Some see the judge as God….but we know our Lord to be the initiator of all justice and compassion, not a hard hearted and uncaring God. This judge has no shame, in the first century Christian world, this was very socially demeaning - the sign of an empty, closed man. He is also unscrupulous, unethical, without a shred of decency or conscience – does not respect others and does not have the fear of God in him. In a word, he is a sinner.
So who is the judge? We are! We all fit this description at times – sometimes more than other times. How many times do we insist that we have it all figured out – we have all the answers? How often do we allow God to do God's work in our lives? How often do we ask, listen or heed God's voice? Do our lives leave time for God? Room for God? And what of God's "other" children, those who differ from us? We assume that the world revolves around us…how arrogant! Through persistent prayer, God calls us to be disciples… disciples for justice.
The judge then is not God, but all of us. Then who is the persistent widow? The way that the author of Luke writes, we are to believe that she is a poor, powerless woman at the lowest level of first century society. Similar to the widow of Nain, this woman probably had no significant male in her life to uphold her social position. What else do we know of her? Somehow, she had been wronged. She seems to be a virtuous woman, even at the bottom of society. And, she seems to be quite determined and passionately convinced of her right to justice. Whoa – is the widow representing God? A prayerful, constant voice – even nagging -in the judge's ear? Our ear?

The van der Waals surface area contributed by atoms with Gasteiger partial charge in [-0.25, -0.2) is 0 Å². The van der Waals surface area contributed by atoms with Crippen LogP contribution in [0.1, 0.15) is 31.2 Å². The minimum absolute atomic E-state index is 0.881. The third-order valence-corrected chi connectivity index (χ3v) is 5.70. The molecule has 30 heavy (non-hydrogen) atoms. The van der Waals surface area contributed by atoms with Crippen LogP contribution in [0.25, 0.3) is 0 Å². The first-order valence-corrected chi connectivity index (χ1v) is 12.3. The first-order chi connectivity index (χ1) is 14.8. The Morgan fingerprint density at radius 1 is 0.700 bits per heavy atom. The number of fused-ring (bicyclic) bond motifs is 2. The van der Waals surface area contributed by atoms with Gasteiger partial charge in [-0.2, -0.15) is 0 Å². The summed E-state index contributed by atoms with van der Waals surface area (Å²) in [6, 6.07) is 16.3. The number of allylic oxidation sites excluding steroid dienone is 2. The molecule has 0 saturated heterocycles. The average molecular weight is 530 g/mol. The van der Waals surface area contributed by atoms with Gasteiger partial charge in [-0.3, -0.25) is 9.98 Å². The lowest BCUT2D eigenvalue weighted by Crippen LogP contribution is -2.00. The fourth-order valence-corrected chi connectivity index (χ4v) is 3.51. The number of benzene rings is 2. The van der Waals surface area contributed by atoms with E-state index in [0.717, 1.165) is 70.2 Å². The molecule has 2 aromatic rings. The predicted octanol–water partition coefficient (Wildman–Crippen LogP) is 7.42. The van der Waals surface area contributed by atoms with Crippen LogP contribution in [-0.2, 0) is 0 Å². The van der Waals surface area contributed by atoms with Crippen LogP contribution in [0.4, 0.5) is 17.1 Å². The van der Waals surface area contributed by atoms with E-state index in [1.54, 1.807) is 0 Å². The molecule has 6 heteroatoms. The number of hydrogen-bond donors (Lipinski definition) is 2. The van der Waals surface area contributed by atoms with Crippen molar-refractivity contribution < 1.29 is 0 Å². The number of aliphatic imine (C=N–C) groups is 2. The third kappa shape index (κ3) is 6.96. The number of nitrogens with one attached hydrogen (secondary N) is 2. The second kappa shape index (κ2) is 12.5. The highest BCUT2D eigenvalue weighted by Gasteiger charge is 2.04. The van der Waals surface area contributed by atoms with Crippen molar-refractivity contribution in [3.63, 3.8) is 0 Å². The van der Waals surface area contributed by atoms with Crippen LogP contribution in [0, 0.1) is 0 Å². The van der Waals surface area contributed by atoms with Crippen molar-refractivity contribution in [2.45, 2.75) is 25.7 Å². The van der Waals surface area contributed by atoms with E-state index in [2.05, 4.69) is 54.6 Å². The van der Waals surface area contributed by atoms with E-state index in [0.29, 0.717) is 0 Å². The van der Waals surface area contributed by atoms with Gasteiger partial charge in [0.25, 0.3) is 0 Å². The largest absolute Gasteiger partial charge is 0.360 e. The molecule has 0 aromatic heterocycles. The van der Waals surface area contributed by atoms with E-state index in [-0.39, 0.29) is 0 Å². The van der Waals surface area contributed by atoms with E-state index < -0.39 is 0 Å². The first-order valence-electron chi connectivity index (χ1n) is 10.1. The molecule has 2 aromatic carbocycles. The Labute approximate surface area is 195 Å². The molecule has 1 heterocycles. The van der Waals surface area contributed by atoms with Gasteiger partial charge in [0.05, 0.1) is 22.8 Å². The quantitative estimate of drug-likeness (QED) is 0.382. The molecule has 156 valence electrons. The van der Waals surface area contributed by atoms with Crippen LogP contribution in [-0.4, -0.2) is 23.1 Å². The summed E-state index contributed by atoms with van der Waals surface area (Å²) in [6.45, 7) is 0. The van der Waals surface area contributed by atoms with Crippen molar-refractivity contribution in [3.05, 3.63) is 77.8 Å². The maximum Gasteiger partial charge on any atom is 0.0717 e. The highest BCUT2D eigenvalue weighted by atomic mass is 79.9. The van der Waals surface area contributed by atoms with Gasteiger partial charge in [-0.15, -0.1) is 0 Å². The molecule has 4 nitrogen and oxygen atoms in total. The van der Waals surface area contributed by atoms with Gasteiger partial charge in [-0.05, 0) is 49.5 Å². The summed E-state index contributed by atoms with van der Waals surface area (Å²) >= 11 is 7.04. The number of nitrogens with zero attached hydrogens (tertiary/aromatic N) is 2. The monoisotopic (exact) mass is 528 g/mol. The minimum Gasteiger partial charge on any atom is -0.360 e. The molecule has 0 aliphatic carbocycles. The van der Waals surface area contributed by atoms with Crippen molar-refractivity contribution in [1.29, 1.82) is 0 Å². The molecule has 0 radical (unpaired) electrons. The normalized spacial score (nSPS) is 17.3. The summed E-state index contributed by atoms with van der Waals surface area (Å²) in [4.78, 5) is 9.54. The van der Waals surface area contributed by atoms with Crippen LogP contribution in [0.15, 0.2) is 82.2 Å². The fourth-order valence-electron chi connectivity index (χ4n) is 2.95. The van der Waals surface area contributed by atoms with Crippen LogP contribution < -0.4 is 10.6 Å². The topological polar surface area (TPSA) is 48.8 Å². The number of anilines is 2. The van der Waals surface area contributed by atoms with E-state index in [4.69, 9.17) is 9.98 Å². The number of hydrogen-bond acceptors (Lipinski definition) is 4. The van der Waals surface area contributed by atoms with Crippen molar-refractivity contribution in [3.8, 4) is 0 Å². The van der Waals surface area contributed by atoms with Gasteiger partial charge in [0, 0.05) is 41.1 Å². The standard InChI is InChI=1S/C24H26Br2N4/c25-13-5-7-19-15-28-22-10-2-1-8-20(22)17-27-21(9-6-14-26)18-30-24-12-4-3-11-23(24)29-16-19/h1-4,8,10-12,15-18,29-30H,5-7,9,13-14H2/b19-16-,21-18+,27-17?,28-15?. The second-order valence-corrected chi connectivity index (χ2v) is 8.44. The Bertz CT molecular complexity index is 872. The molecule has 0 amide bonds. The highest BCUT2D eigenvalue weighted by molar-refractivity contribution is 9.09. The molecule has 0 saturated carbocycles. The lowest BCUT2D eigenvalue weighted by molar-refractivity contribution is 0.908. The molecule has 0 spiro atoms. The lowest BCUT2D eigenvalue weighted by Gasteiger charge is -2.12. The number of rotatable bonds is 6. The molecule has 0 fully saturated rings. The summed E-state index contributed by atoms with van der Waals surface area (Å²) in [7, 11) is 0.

God wants us to be in relationship with each other. God wants us to break out of our little limited world and engage with the larger world. God continues to speak to us, to wear us down, sometimes even giving us a black eye. God asks us to step out into the world and proclaim our faith – to take our words of faith and act on them…live faithful lives.